What Famous Philosophers Wrote about Trust
Throughout history, philosophers have examined the role of trust in various ways. Socrates, for example, believed that trust was essential for a just society. In his famous dialogue “The Republic”, Socrates argues that trust is necessary for individuals to live together in harmony, stating, “For the state in which the rulers are most reluctant to govern is always the best and most quietly governed, and the state in which they are most eager, the worst.”
In the 17th century, philosopher Thomas Hobbes also recognized the importance of trust in society, but he had a more pessimistic view of human nature. He believed that without trust and the fear of punishment, society would dissolve into a state of chaos and violence, famously stating in “Leviathan” that “in the state of nature, where there is no trust, every man is enemy to every man.”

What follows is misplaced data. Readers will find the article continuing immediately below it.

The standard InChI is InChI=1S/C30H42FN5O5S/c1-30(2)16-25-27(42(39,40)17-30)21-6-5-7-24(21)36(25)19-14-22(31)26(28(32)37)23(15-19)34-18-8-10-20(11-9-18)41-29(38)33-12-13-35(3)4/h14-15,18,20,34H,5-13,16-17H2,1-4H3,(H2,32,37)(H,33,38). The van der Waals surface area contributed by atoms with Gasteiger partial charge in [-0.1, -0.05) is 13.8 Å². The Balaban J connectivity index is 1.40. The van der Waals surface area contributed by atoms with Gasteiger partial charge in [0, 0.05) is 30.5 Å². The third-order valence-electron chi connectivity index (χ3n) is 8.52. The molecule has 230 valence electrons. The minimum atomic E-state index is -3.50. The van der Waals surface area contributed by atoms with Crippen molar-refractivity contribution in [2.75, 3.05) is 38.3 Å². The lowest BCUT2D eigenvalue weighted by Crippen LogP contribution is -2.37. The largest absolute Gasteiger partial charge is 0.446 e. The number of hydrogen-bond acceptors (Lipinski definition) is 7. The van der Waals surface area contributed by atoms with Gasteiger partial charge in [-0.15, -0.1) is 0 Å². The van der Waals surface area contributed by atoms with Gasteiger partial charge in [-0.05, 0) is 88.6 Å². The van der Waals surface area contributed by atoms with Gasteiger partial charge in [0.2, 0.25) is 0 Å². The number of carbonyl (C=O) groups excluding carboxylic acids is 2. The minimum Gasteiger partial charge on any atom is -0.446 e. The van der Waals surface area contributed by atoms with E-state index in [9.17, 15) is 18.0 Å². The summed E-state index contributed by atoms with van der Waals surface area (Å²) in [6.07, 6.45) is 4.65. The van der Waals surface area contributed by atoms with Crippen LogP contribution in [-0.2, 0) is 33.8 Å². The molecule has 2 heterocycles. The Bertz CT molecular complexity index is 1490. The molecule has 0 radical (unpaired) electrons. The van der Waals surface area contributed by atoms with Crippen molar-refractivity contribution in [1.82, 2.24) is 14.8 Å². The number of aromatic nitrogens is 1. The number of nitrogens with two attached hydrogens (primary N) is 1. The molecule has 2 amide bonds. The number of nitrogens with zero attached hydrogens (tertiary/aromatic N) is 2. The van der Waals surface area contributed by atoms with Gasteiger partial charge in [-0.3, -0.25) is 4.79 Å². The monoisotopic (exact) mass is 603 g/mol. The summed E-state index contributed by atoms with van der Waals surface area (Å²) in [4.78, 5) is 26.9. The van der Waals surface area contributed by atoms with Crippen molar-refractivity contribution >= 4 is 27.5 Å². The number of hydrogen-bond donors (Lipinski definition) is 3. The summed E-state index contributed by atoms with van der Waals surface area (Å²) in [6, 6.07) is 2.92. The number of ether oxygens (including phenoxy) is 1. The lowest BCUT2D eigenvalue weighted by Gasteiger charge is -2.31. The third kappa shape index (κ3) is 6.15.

In the 18th and 19th centuries, philosophers such as Immanuel Kant and Friedrich Nietzsche also discussed the role of trust in their work. Kant believed that trust was necessary for moral behavior, stating in “Groundwork of the Metaphysics of Morals” that “without trust, no moral action is possible.” Nietzsche, on the other hand, argued that trust could be a weakness, as it made individuals vulnerable to betrayal. He wrote in “Beyond Good and Evil” that “the trust that one has in oneself is a force that one can call upon to make the most incredible things happen.”
In more recent times, philosophers such as Jean-Paul Sartre and Martin Heidegger have also weighed in on the subject of trust. Sartre, in his existentialist philosophy, saw trust as a necessity for human freedom, stating in “Being and Nothingness” that “trust is the foundation of all human freedom.” Heidegger, meanwhile, argued that trust is essential for understanding the meaning of existence, stating in “Being and Time” that “the trust that one has in oneself is the foundation of all understanding.”
Overall, philosophers throughout history have recognized the crucial role that trust plays in society and in individual lives. They have explored the ways in which trust can lead to harmony and cooperation, but also the ways in which it can make individuals vulnerable to betrayal.